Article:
Markthalle Neun in Kreuzberg

Pockets full of hipsters and hidden food gems Kreuzberg is far from shy when it comes to expressing itself about the food industry. Even before reunification in 1990, the artistic and bohemian west side suburb was known for its creativity and an eclectic use of space.

The grand entryway and roof inside Markthalle Neun.

The grand entryway and roof inside Markthalle Neun.

With new concept restaurants cramming their way into a saturated market of old favourites, new meets old in the best grungy yet gentrified Kreuzberg way at Markthalle Neun. The building itself officially opened as a marketplace in 1891 and is one of only three heritage marketplaces remaining in the city. Hermann Blankenstein designed the markets with the foresight of producing larger spaces for bigger markets than the city previously had access to. Painted black to blend into the surroundings, the markthalle survived the war with some minor bullet holes although it took six years after the war finished for the market to reopen to its former glory.

One of the rotating weekend cafe visitors serving up tasty coffee at the weekend market.

One of the rotating weekend cafes Buena Vida visiting the weekend market.

The large market space is intricate with high ceilings and typical copper and iron bars crisscrossing across the roofs surface. Open and light from the ceiling windows some of which are covered with the seasons past, others new and clean albeit short lived. The concrete floors under thick, dominating maroon wooden columns, demonstratea a hardworking space, warm in the colder months but airy throughout the summer time. From the street, you’d hardly noticed the bright, open space tucked away behind the gated entryway, but once inside, the vast space is engulfed with smells of sweets and meats.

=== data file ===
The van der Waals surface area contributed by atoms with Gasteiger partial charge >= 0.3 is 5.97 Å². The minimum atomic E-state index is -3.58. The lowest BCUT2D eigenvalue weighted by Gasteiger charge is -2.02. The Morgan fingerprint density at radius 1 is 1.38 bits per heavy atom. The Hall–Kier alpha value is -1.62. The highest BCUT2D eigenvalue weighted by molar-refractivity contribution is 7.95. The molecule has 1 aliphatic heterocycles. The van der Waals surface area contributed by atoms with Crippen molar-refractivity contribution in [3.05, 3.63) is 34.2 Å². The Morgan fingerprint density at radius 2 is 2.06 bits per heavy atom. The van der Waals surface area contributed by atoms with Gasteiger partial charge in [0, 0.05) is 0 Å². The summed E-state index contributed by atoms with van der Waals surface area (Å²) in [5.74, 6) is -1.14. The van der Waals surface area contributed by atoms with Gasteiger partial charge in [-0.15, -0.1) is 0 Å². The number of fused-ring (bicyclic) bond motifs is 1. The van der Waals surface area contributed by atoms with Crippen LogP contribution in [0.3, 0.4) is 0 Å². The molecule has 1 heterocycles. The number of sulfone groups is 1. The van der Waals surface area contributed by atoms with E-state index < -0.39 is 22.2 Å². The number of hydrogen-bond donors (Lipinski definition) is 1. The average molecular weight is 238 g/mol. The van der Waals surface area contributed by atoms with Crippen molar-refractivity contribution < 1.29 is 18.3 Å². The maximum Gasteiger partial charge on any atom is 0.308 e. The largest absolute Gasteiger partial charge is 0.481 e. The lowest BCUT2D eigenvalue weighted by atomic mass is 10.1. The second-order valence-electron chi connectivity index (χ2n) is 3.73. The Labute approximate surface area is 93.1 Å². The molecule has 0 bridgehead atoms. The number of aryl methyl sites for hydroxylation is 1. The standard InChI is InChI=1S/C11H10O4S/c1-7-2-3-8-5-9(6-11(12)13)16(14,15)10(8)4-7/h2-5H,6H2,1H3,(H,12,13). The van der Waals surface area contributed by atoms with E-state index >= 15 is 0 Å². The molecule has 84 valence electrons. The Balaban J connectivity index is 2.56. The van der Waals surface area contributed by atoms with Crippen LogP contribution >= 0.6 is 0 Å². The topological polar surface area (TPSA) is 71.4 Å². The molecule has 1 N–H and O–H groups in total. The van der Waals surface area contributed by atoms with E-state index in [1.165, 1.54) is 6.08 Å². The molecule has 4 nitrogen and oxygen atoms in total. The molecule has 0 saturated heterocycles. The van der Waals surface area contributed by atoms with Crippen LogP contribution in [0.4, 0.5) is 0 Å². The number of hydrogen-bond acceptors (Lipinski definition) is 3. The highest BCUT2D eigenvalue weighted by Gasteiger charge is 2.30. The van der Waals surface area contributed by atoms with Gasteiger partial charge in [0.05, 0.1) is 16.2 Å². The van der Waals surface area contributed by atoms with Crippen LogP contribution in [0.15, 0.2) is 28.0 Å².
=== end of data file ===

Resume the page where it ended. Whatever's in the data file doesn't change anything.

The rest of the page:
No market visit is complete without dumplings. At Street Food Thursday.

No market visit is complete without dumplings. At Street Food Thursday.

Busy with events throughout the year including Berlin Kaffee Fest and the Frühstück markt (every third Sunday of the month, the Markthalle is open on Tuesday and Friday for the Wochenmarkt where regular storeowners including Big Stuff BBQ, Kantine and Sironi sell dine in and takeaway food alongside flowers, kitchen goods and fresh breads. On Thursday evenings from 5pm, Street Food Thursday takes over simulating the Saturday Wochenendmarkt where rotating cafes and series of pop up stalls – based on restaurants around town – cook up a storm on the market floor. Although marked as individual named events, the offerings at Markthalle Neun are repetitive despite the worthwhile produce and diversity of freshly cooked cuisine.

The pulled pork breakfast burger with a poached egg from Big Stuff at the Sunday Breakfast Market.

The pulled pork breakfast burger with a poached egg from Big Stuff at the Sunday Breakfast Market.

Street Food Thursday is by far the most popular event with seating and much of the food getting snapped up early. To avoid the long lines (children) and standing to eat, head down on Saturday’s for the Wochenendmarkt where you find similar favourites without the stress of crowds. Markthalle Neun is a great place to catch up over a drink and a snack or a heavier meal with friends and proves to be a detailed sample of old and new food flooding into Berlin.

One of the many banners and signs stretched across the roof space.

One of the many banners and signs stretched across the roof space.

Markthalle Neun

Eisenbahnstraße Kreuzberg,

10am – 6pm (Tuesday & Wednesday)

5pm – 9pm (Thursday)

10am – 6pm (Saturday and every third Sunday)